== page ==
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Guide To Baltimore’s Public Transportation

March 1, 2014 6:00 AM

mta bus

Baltimore is an easy city to get around once you understand its public transit systems. Not only are the many options available cheaper than driving a car, in many cases they can get you a lot closer to your destination. So instead of dealing with the unnecessary stress of traffic and finding a parking spot, especially when it comes to football and baseball games downtown, try traveling by bus, rail or shuttle instead. For those who are regularly traveling on various public transportation in the greater Baltimore area, as well as the Washington Area Metrorail and Metrobus, consider purchasing a MARC Transit Link Card (TLC) that is good for unlimited monthly use of the aforementioned transit services and several more.

BWI

Baltimore BWI Airport Shuttle
10015 Old Columbia Road
Columbia, Md. 21046
(800) 776-0323
www.theairportshuttle.com

Skip the hassle and extra fees involved with parking overnight. With to-and-from BWI airport transportation, GO The Airport Shuttle can take you just about anywhere you want to go – other airports, businesses, hotels and homes – with door-to-door service guaranteed. Plus, limited stops mean you’ll arrive to your destination quicker and less stressed. This can also be a great option for those traveling to Baltimore’s Cruise Terminal, since parking costs can quickly accumulate during your cruise. In addition to shuttles, private vans and sedans can be requested. Reservations should be made in advance by calling or using the online reservation system.

marc train

MARC Train
Maryland Transit Administration
6 St. Paul St.
Baltimore, Md. 21202
(410) 539-5000
www.mta.maryland.gov/marc-train

Super easy to ride and one of the preferred methods for getting to D.C., the MARC Train has primarily been a commuter train whose rail service extends as far west as Martinsburg, W.V. However, now the MARC train also offers a weekend service on the Penn Line only. The Penn line runs from Martin Airport to Washington with service starting as early as 7:10 a.m. and with last stops at midnight on Saturdays, and from 8:30 a.m. to just before 8:30 p.m. on Sundays. Some other key stops for travelers along this line may include Baltimore/Penn, West Baltimore and BWI Marshall Stations. Tickets can be purchased online or at Quik Trak machines and Amtrak/Commuter Direct Ticket agents for approximately $4 to $11 one-way depending on your route.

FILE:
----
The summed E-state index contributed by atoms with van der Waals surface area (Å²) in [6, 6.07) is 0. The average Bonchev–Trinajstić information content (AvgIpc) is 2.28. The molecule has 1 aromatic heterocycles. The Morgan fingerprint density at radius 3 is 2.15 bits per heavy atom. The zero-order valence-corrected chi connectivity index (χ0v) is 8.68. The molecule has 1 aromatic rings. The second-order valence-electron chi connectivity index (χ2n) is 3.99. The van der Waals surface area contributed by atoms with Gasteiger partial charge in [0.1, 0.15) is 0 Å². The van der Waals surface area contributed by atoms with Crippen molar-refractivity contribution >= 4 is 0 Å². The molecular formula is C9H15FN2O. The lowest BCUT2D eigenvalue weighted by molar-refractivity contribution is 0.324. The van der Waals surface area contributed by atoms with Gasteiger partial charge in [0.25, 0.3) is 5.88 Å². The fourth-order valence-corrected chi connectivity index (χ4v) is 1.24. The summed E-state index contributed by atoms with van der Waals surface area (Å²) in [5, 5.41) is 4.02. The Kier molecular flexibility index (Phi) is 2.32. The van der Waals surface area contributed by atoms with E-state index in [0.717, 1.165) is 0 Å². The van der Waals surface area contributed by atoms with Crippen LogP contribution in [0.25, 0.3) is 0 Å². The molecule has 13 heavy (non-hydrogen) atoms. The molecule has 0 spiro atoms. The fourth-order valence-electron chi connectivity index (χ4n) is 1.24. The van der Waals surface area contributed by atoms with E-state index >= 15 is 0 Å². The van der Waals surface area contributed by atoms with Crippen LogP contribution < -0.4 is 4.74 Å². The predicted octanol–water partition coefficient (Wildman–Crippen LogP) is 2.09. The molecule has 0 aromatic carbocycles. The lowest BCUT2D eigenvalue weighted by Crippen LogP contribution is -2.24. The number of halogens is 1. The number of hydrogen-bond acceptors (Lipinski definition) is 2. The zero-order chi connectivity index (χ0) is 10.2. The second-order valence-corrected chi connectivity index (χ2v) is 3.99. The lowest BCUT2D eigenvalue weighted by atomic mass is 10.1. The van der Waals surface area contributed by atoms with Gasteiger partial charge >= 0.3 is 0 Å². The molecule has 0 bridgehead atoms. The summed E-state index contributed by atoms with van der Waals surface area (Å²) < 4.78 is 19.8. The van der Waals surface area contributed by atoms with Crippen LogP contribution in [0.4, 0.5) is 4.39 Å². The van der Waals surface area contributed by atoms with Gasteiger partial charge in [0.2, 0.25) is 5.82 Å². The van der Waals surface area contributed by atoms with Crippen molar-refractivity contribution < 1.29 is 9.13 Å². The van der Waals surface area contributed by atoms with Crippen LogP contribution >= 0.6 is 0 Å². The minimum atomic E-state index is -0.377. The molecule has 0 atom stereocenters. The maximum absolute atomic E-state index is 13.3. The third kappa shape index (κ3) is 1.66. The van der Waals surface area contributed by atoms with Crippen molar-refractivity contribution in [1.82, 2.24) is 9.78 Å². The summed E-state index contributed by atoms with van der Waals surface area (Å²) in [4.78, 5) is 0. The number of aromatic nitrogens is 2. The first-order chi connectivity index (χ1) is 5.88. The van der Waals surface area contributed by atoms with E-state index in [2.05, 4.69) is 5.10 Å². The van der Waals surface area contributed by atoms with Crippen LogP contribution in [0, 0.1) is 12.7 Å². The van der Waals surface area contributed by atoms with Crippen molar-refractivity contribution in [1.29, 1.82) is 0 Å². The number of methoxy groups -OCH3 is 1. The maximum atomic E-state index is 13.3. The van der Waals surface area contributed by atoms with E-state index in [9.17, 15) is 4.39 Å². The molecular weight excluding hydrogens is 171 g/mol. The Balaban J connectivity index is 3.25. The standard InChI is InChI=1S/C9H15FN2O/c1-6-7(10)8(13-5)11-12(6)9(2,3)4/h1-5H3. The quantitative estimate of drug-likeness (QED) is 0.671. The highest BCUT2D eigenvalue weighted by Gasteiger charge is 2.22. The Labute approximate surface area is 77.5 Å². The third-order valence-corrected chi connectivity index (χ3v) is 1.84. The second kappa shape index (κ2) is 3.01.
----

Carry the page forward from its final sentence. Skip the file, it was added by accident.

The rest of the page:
mta bus

Local Bus
Maryland Transit Administration
6 St. Paul St.
Baltimore, Md. 21202
(410) 539-5000
www.mta.maryland.gov/local-bus

The Maryland Transit Administration (MTA) presently has 57 bus routes, 47 of which are local buses, four are QuickBus routes with limited stops and four are express bus routes that are helpful for travelers moving from various suburbs to the downtown area. A few of the bus routes with key destinations in and around Baltimore include: Route 17, which includes Patapsco Light Rail Stop and BWI Airport; Route 61 or the Mt Washington Loop/Inner Harbor; and Route 120 for White Marsh to Downtown Baltimore. Of course, a much more extensive list of destinations can be found online. For first-time users, the various routes can sometimes be overwhelming, so it can help to view the map online in advance of your trip.

metro Guide To Baltimores Public Transportation

Metro Subway
Maryland Transit Administration
6 St. Paul St.
Baltimore, Md. 21202
(410) 539-5000
www.mta.maryland.gov/metro-subway

The Baltimore Metro Subway is a 15.5-mile track spanning from Owings Mills down to Johns Hopkins Hospital with daily service from 5 a.m. to midnight on weekdays and 6 a.m. to midnight on weekends – making it a dependable, easy-to-use transit option for many travelers. Trains typically arrive about every eight to 10 minutes during rush hour and closer to 15 minutes on the weekends and holidays. Fares are reasonably priced at $1.60 for a one-way pass and a bargain at $3.50 for the day when you add in that the day pass also includes unlimited rides on Local Buses and Light Rail in addition to the Metro Subway. Additional conveniences are that the Light Rail can be picked up at Lexington Market stop, and that connecting buses and parking are available at many of the stations.

linthicum light rail

Light Rail
Maryland Transit Administration
6 St. Paul St.
Baltimore, Md. 21202
(410) 539-5000
www.mta.maryland.gov/light-rail

Just like the Metro Subway, the Baltimore Light Rail is an affordable and convenient method for getting around the city, also priced at $1.60 for a one-way pass or $3.50 for a day pass. Daily service starts at 5 a.m. to midnight on weekdays, 6 a.m. to midnight on Saturdays and 11 a.m. to 7 p.m. on Sundays. The Light Rail starts northbound in Hunt Valley and runs south to BWI Marshall Airport, to Cromwell Station/Glen Burnie and to Penn Station and Camden Yards. Some popular stops along this route are the Timonium Fairgrounds where the Maryland State Fair is held, the annual Artscape festival at University of Baltimore/Mt. Royal, the Convention Center at the Inner Harbor and Ravens Stadium with a stop at Hamburg Street. There are numerous Park & Rides along the route and local bus connections, making this transit system a top choice for travelers.

Keri Ann Beazell is a Baltimore writer following the latest developments in arts and culture, natural wonders, lifestyle and pets. She enjoys promoting thought-provoking discussions, education, new ideas and smiles among readers. Follow her online at Examiner.com

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